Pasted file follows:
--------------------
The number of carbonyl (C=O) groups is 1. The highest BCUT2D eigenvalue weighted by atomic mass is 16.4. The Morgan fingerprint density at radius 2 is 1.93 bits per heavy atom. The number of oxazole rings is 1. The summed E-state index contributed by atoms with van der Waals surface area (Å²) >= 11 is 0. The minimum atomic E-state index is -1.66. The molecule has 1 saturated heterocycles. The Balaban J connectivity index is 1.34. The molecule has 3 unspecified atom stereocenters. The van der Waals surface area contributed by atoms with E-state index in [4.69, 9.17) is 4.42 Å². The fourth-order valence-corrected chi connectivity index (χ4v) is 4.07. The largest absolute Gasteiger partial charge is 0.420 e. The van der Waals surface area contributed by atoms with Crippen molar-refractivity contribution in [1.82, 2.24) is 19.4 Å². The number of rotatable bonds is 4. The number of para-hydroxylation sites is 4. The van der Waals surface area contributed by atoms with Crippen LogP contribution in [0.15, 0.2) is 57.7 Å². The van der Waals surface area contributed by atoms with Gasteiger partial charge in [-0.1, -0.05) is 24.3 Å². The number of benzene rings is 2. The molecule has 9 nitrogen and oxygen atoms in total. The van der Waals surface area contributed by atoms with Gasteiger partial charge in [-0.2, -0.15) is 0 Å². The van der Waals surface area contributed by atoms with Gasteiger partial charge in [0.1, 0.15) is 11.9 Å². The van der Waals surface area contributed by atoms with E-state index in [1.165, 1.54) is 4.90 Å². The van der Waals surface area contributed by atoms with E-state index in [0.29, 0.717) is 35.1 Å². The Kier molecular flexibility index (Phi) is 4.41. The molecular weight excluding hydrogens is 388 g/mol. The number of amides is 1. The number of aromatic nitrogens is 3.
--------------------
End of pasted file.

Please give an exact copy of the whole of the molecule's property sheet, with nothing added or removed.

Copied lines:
The number of carbonyl (C=O) groups is 1. The highest BCUT2D eigenvalue weighted by atomic mass is 16.4. The Morgan fingerprint density at radius 2 is 1.93 bits per heavy atom. The number of oxazole rings is 1. The summed E-state index contributed by atoms with van der Waals surface area (Å²) >= 11 is 0. The minimum atomic E-state index is -1.66. The molecule has 1 saturated heterocycles. The Balaban J connectivity index is 1.34. The molecule has 3 unspecified atom stereocenters. The van der Waals surface area contributed by atoms with E-state index in [4.69, 9.17) is 4.42 Å². The fourth-order valence-corrected chi connectivity index (χ4v) is 4.07. The largest absolute Gasteiger partial charge is 0.420 e. The van der Waals surface area contributed by atoms with Crippen molar-refractivity contribution in [1.82, 2.24) is 19.4 Å². The number of rotatable bonds is 4. The number of para-hydroxylation sites is 4. The van der Waals surface area contributed by atoms with Crippen LogP contribution in [0.15, 0.2) is 57.7 Å². The van der Waals surface area contributed by atoms with Gasteiger partial charge in [-0.1, -0.05) is 24.3 Å². The number of benzene rings is 2. The molecule has 9 nitrogen and oxygen atoms in total. The van der Waals surface area contributed by atoms with Gasteiger partial charge in [-0.2, -0.15) is 0 Å². The van der Waals surface area contributed by atoms with Gasteiger partial charge in [0.1, 0.15) is 11.9 Å². The van der Waals surface area contributed by atoms with E-state index in [1.165, 1.54) is 4.90 Å². The van der Waals surface area contributed by atoms with E-state index in [0.29, 0.717) is 35.1 Å². The Kier molecular flexibility index (Phi) is 4.41. The molecular weight excluding hydrogens is 388 g/mol. The number of amides is 1. The number of aromatic nitrogens is 3.